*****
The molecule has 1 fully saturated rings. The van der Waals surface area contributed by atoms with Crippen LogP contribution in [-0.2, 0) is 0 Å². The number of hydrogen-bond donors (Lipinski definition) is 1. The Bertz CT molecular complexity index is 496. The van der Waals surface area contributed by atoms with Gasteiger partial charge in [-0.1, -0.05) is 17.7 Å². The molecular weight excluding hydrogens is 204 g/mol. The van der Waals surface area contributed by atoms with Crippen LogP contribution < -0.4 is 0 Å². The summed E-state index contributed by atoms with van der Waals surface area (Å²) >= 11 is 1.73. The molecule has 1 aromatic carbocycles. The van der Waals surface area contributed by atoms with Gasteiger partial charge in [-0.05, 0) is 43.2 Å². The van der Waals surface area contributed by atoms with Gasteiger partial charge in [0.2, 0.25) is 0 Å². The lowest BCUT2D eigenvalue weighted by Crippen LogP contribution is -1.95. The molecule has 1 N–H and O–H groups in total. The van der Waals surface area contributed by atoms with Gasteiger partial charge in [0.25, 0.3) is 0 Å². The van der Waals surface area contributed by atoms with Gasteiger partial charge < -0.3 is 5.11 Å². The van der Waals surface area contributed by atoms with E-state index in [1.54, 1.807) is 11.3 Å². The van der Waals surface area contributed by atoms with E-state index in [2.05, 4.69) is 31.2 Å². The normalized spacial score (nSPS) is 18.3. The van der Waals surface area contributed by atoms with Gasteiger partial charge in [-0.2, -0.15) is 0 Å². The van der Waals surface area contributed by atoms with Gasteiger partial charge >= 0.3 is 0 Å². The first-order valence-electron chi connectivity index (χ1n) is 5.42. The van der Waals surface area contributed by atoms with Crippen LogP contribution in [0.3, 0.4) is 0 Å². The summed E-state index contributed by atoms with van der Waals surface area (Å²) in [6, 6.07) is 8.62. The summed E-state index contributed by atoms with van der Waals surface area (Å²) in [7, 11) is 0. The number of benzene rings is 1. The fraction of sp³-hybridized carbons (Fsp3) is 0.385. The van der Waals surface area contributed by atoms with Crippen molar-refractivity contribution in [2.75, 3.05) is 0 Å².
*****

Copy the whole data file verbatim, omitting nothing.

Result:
The molecule has 1 fully saturated rings. The van der Waals surface area contributed by atoms with Crippen LogP contribution in [-0.2, 0) is 0 Å². The number of hydrogen-bond donors (Lipinski definition) is 1. The Bertz CT molecular complexity index is 496. The van der Waals surface area contributed by atoms with Gasteiger partial charge in [-0.1, -0.05) is 17.7 Å². The molecular weight excluding hydrogens is 204 g/mol. The van der Waals surface area contributed by atoms with Crippen LogP contribution < -0.4 is 0 Å². The summed E-state index contributed by atoms with van der Waals surface area (Å²) >= 11 is 1.73. The molecule has 1 aromatic carbocycles. The van der Waals surface area contributed by atoms with Gasteiger partial charge in [-0.05, 0) is 43.2 Å². The van der Waals surface area contributed by atoms with Gasteiger partial charge in [0.2, 0.25) is 0 Å². The lowest BCUT2D eigenvalue weighted by Crippen LogP contribution is -1.95. The molecule has 1 N–H and O–H groups in total. The van der Waals surface area contributed by atoms with Gasteiger partial charge in [0.25, 0.3) is 0 Å². The van der Waals surface area contributed by atoms with Gasteiger partial charge < -0.3 is 5.11 Å². The van der Waals surface area contributed by atoms with E-state index in [1.54, 1.807) is 11.3 Å². The van der Waals surface area contributed by atoms with E-state index in [2.05, 4.69) is 31.2 Å². The normalized spacial score (nSPS) is 18.3. The van der Waals surface area contributed by atoms with Gasteiger partial charge in [-0.2, -0.15) is 0 Å². The van der Waals surface area contributed by atoms with Gasteiger partial charge >= 0.3 is 0 Å². The first-order valence-electron chi connectivity index (χ1n) is 5.42. The van der Waals surface area contributed by atoms with Crippen LogP contribution in [0.3, 0.4) is 0 Å². The summed E-state index contributed by atoms with van der Waals surface area (Å²) in [6, 6.07) is 8.62. The summed E-state index contributed by atoms with van der Waals surface area (Å²) in [7, 11) is 0. The number of benzene rings is 1. The fraction of sp³-hybridized carbons (Fsp3) is 0.385. The van der Waals surface area contributed by atoms with Crippen molar-refractivity contribution in [2.75, 3.05) is 0 Å².